Day 4: With some of the Anatomy stuff sorted out, I started exploring the bugs i.e. bacteria, virus, fungi etc that cause Infective Endocarditis. The main culprits involved in IE are bacteria, with a few fungi causing occasion infection.
Exploring IDO, the only class I can find for microorganisms is Viruses (NCBITaxon_10239) – as a subclass of organism (OBI_0100026). A basic categorization of microorganisms is nowhere to be found. Is this an oversight or a deliberate design decision? For now, it looks like an oversight. Also to note, NCBI does not consider Viruses to be organisms!
I will reuse the NCBI classification (see image) limited to the three subclasses of ‘cellular organisms’ – Archaea, Bacteria and Eukaryota.
I think NCBI’s cellular organisms would be equivalent to organism (OBI_0100026) in IDO. I created a preliminary list of the microorganisms involved in Infective endocarditis (see list below) and then matched them with the corresponding NCBI term (see Inf. Endocarditis google spreadsheet). The next step is to extract the hierarchy up to the three categories.
Microbiology of Infective Endocarditis
[Haldar Saptarsi M, O’Gara Patrick T, “Chapter 85. Infective Endocarditis” (Chapter). Fuster V, O’Rourke RA, Walsh RA, Poole-Wilson P, Eds. King SB, Roberts R, Nash IS, Prystowsky EN, Assoc. Eds.: Hurst’s The Heart, 12e: http://www.accessmedicine.com/content.aspx?aID=3079425]
- Streptococcus viridans
- Streptococcus sanguis, Streptococcus bovis, Streptococcus mutans, Streptococcus mitior
- Streptococcus intermedius
- Streptococcus pneumoniae (or pneumococcus)
- Nutritionally deficient streptococci, now known as Abiotrophia spp. and Granulicatella spp.
- Group A
- Streptococcus pyogenes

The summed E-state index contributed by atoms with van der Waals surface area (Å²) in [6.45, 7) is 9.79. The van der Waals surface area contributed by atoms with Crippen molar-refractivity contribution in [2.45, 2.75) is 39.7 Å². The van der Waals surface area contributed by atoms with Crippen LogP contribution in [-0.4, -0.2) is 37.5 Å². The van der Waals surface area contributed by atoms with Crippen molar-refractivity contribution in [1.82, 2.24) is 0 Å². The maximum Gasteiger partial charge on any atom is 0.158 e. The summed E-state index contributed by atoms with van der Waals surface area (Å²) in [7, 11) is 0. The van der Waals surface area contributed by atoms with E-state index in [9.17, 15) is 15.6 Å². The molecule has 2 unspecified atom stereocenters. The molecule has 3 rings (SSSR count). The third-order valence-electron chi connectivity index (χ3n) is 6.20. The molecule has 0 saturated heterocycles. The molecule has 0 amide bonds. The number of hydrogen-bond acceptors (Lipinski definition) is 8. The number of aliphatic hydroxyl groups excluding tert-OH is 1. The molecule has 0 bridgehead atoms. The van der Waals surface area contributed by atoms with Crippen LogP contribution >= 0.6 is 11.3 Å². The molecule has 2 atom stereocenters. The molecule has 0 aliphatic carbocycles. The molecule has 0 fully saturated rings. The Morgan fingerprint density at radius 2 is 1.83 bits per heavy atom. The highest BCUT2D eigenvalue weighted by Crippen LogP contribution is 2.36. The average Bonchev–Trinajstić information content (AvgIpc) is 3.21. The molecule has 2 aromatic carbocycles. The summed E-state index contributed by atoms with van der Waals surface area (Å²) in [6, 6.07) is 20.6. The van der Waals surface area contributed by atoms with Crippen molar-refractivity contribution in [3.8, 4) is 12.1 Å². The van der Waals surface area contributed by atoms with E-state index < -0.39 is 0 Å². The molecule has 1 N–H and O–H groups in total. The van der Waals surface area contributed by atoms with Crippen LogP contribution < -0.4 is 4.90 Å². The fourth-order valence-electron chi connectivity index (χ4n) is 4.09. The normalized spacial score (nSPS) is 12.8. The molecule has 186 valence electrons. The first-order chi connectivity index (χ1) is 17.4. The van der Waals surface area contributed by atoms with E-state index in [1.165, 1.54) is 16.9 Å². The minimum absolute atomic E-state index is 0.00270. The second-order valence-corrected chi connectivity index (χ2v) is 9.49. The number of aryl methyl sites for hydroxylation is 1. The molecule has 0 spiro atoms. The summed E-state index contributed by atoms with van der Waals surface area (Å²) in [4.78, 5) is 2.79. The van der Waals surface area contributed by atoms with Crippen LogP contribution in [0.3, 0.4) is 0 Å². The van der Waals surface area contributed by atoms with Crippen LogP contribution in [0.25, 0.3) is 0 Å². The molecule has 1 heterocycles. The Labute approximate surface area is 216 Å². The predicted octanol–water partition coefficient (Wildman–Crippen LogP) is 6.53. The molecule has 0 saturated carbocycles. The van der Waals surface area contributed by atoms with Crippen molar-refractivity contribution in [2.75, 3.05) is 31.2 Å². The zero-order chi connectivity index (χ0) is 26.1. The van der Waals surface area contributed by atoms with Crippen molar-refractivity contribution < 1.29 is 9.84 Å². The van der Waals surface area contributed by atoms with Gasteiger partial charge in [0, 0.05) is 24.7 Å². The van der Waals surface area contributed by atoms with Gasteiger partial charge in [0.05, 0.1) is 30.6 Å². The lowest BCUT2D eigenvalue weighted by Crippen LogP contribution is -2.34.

- Group B
- Streptococcus agalactiae
- Streptococcus viridans
- Enterococci (disease typically runs an indolent course)
- E. faecalis (80 percent)
- E. faecium (10 percent)
- Staphylococcus aureus (leading cause of IE worldwide)
- Staphylococcus epidermidis
- HACEK organisms
- Haemophilus spp. – H. aphrophilus, H. parainfluenzae
- Actinobacillus actinomycetemcomitans
- Cardiobacterium hominis
- Eikenella corrodens
- Kingella kingae
- Enterobacteriaceae (Escherichia coli, Klebsiella, Enterobacter, Serratia, etc.) are rare causes of IE.
- Pseudomonas aeruginosa
- Rickettsial organism
- Coxiella burnetii (Q fever)
- Bartonella species (B.quintana, B.henselae, B.elizabethae)
- Brucella spp.
- Fungi – associated with exceedingly high mortality (survival rates of <20 percent)
- Candida and
- Aspergillus species
Noninfectious causes of endocarditis that may behave like culture-negative IE, including those that are related to
- neoplasia (nonbacterial thrombotic endocarditis),
- autoimmune diseases (antiphospholipid antibody syndrome, systemic lupus erythematosus),
- the postcardiac surgery state (thrombi, stitches)
Extracting the term hierarchies from NCBI model